Knowledgeable investment bankers have been saying for about two months that Atlanta broadcaster Ted Turner's bid for CBS would force the company to take financial steps that increase its stock price, add debt to its books and make Turner's bid relatively unattractive.

They were right. The $150-a-share buyback plan unveiled by CBS today gives more value to the company's shareholders, doubling the amount of cash dividends and interest payments they will receive annually and raising the stock price. Provisions also were added that block a highly leveraged takeover bid that does not have the support of the company's directors.

One of the important figures behind the development of this plan was CBS Vice President and General Counsel George Vradenburg III. In an interview today, Vradenburg explained the strategy behind the CBS stock buyback plan and the response he expects from Turner.

"We didn't take Draconian steps," Vradenburg said when asked about certain restrictive provisions that prohibit a highly leveraged, hostile takeover of the company. "These are fairly moderate steps."

When asked how the CBS board would respond to a cash takeover bid, Vrandenburg said, "We're prepared to entertain it and examine it on its merits. Having said that, the board still has the view that the company has a bright future and it is not for sale."

Vradenburg said he expects Turner to launch a legal challenge to the CBS recapitalization plan announced today. But if the Atlanta broadcaster, who owns Cable News Network and the WTBS superstation, is not able to block the CBS plan and cannot come up with the cash to make his own offer viable, Vradenburg believes Turner will try to gain control of CBS by launching a proxy fight at next year's annual meeting.

In a proxy fight, an individual or group tries to gain control of a company by soliciting votes for its own slate of directors. It differs from a takeover bid such as the one Turner is currently proposing, in which he tries to gain control of the company by buying shares.

Vradenburg also said that if shareholders are not satisfied with the value of their holding, they can launch a proxy campaign to liquidate the company.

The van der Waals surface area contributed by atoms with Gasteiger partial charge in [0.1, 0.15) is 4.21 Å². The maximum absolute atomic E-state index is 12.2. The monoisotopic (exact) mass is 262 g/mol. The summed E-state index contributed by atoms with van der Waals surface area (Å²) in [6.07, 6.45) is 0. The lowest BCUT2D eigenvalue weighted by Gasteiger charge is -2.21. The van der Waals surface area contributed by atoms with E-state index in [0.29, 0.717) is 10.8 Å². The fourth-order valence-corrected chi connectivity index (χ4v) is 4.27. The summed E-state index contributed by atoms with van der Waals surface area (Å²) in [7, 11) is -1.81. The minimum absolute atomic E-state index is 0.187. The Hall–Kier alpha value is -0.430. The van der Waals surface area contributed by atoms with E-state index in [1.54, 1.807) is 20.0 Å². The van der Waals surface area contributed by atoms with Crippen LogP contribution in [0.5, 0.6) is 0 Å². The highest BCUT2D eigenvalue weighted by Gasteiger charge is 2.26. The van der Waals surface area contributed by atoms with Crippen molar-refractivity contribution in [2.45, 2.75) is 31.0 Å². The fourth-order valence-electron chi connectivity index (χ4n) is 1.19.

This would result in the sale of CBS assets and the distribution of proceeds to stockholders. Some estimates of the liquidation value of CBS have been above $200 a share.

"This buyback plan falls right into the mainstream of major share repurchase programs of other major companies," Vradenburg said. "Some are under threat of takeover and others are not. It seems to be a fairly conventional thing. Because of the kind of company we are and the Turner matter, we are somewhat more visible. The buyback plan is a way to utilize the balance sheet in order to deliver value to the shareholders."

"If the shareholders of this company ultimately decided that they don't want this company around and they want to liquidate it, they have recourse. There are meetings, and I am confident that if Mr. Turner's offer does not succeed, we may be in a proxy fight next year."

Vradenburg also said that the recapitalization plan adopted by CBS today leaves the company with the financial and legal flexibility it may need in the future.

He said that while the stock buyback is the only major strategic change expected in the foreseeable future, the company has a "great deal of flexibility if it has to do anything else."

Vradenburg said the new restrictions that limit the debt-to-total capital of CBS to 75 percent, and block a hostile leveraged takeover bid like Turner's, were necessary and prudent measures to guarantee the company a sound financial future.

Under the plan, highly leveraged bids that have the support of directors can still succeed because the board can waive the debt restriction.

"If there were a cash offer for the company, it would slide right under those covenants," Vradenburg said. "If there were a substantial cash infusion in the Turner offer, he could continue with his offer."